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Overqualified? What Should You Add and Subtract From Your Resume?


9/6/2011 5:03:20 PM

Overqualified? What Should You Add and Subtract From Your Resume? By Jessica Holbrook Hernandez, Expert Resume Writer

With the job market saturated with highly qualified candidates who have been laid off from jobs they’ve held for years, it’s no secret that many are now interested in applying for jobs that may fall below their level of expertise. If you are a candidate who may be overqualified for a job you’re considering, think about making adjustments to your resume to help you get the job.

Subtract “Too-Impressive” Job History and Education

Believe it or not, it’s perfectly acceptable to leave information off of your resume that might be considered too impressive. For instance, if you have worked as a marketing executive but now want to apply for a job as a human resources manager, you can leave the executive information off, especially since the new and old positions aren’t in the same field.

Same goes for education. If you have a doctorate, you don’t have to add it to your resume. You can postpone any discussion about this qualification for your interview where you can take the time to explain why you’re looking for a job that doesn’t require as much of a challenge.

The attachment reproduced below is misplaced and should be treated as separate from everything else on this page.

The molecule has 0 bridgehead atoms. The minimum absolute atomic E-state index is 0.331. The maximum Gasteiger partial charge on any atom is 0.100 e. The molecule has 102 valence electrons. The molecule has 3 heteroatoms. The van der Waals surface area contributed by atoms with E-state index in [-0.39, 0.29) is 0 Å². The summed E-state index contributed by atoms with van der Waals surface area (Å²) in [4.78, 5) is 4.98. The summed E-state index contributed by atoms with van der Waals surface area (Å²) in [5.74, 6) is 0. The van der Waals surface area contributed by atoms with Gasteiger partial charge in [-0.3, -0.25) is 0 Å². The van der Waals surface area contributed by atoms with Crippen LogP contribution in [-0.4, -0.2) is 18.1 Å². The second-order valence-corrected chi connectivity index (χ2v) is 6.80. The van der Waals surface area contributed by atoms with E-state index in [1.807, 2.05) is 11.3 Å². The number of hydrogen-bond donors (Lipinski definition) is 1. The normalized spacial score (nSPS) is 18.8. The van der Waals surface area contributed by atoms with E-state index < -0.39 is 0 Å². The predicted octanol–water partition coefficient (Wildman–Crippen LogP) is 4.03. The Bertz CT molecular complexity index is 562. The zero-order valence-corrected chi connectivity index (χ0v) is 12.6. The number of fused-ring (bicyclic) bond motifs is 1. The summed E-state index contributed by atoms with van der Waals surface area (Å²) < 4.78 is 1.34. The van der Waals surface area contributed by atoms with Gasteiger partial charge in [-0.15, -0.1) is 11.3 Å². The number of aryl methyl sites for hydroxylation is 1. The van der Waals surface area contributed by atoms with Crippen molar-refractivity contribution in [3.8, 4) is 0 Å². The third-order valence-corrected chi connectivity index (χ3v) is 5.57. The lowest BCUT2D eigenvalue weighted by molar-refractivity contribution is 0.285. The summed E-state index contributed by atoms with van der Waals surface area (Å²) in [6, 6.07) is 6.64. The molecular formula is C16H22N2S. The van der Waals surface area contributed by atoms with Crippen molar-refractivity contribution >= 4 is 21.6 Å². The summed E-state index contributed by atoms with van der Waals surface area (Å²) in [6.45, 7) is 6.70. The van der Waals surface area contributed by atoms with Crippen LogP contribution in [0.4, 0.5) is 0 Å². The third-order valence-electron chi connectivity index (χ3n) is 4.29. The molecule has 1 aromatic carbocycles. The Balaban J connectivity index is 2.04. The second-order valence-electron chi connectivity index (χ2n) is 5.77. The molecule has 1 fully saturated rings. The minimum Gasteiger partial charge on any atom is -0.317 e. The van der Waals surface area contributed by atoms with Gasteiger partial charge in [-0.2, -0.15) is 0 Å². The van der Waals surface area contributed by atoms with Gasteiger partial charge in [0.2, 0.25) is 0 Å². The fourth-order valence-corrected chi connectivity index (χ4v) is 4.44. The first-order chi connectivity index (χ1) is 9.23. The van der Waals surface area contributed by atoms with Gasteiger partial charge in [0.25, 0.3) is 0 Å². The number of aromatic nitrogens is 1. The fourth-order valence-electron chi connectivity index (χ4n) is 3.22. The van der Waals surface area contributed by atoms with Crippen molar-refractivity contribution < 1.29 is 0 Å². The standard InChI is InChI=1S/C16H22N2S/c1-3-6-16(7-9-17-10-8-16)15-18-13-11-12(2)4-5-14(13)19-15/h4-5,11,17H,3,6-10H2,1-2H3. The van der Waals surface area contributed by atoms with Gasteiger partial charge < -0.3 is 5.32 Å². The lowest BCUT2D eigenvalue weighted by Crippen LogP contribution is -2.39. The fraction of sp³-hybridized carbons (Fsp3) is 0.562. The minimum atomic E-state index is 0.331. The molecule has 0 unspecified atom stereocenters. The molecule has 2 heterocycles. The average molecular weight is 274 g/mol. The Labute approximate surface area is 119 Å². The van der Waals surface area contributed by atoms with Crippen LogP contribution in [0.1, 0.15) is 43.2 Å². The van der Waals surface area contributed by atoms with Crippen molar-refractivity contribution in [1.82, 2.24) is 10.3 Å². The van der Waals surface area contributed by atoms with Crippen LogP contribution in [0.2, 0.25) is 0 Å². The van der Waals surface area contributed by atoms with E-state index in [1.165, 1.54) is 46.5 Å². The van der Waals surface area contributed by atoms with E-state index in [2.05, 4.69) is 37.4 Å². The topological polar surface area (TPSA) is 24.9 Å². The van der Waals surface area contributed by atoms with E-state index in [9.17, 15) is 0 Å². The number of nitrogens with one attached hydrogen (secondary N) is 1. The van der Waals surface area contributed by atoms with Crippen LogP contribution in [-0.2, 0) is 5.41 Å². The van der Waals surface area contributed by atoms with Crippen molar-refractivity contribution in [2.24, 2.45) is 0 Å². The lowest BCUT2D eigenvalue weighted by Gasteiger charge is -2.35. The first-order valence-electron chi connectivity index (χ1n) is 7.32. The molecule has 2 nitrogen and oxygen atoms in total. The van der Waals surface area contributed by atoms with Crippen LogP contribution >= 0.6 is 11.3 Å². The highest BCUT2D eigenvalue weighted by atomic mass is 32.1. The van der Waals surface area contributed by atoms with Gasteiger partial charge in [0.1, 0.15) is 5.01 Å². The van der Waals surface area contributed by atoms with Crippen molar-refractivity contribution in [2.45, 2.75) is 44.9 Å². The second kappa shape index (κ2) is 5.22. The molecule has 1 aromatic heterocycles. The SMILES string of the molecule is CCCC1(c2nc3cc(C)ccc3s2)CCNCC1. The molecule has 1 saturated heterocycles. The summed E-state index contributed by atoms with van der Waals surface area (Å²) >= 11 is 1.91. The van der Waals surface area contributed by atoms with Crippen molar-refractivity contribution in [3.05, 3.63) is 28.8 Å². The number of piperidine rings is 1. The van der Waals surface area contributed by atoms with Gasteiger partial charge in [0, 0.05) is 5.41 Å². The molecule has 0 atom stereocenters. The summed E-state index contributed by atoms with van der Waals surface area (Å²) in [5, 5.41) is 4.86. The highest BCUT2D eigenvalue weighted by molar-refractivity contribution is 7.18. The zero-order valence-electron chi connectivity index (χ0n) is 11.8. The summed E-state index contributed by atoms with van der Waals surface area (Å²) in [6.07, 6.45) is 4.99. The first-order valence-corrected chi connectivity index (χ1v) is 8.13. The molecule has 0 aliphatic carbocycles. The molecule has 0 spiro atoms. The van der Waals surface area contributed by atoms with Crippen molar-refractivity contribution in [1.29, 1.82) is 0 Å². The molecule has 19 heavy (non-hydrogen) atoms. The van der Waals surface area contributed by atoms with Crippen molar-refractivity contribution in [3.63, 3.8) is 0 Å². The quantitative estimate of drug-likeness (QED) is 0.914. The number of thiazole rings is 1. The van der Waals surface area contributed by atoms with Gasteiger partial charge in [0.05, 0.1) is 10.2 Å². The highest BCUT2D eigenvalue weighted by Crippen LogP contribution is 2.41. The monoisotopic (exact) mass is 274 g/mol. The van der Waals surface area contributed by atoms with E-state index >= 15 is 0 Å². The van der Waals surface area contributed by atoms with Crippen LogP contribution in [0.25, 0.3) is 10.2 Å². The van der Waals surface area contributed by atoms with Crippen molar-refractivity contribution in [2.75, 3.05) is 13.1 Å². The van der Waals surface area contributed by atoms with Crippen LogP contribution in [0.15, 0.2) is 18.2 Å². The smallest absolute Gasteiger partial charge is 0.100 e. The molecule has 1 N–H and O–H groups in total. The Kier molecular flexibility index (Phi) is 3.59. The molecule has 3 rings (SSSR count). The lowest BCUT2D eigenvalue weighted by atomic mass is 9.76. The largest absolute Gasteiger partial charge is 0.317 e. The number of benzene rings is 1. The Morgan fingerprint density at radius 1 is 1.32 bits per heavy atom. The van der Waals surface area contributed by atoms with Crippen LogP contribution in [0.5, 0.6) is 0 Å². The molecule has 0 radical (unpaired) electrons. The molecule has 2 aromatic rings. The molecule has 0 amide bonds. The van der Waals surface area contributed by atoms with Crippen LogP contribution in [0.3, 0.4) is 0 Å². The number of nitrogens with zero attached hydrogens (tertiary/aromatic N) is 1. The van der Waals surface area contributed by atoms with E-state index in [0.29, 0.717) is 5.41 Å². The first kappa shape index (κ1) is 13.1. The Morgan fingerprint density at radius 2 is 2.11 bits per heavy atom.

Add Extra Details About History That Help You Qualify

On the other hand, it’s a great idea to elaborate on various aspects of your career that can help you better qualify for a position. Take time to think about what made you a great manager at a previous point in your career. What caused you to excel and advance to the level you reached prior to leaving your last job?

As a manager, you’re sure to have had great accomplishments to list on your resume. Be sure to go into detail about what made you great then—and what will make you exceptional in the position you’re applying for now.

The goal of writing your resume is to make sure you get called for an interview. Unfortunately, this can be difficult to do if you get tossed into the denial pile because an employer is worried that you’ll become bored with your job and flee as soon as you can. By adjusting your resume accordingly to get the interview, you have given yourself the opportunity to sort out the remaining details face to face.

About the Author

Jessica Hernandez, is a resume authority for the Job Talk America radio program and multi-published expert author for resume, career, and job search publications. She boasts more than ten years in human resources management and hiring for Fortune 500 companies and utilizes her extensive experience to support job seekers in their quest to move onward and upward in their careers. Find out more at Great Resumes Fast.

Check out the latest Career Insider eNewsletter - September 8, 2011.

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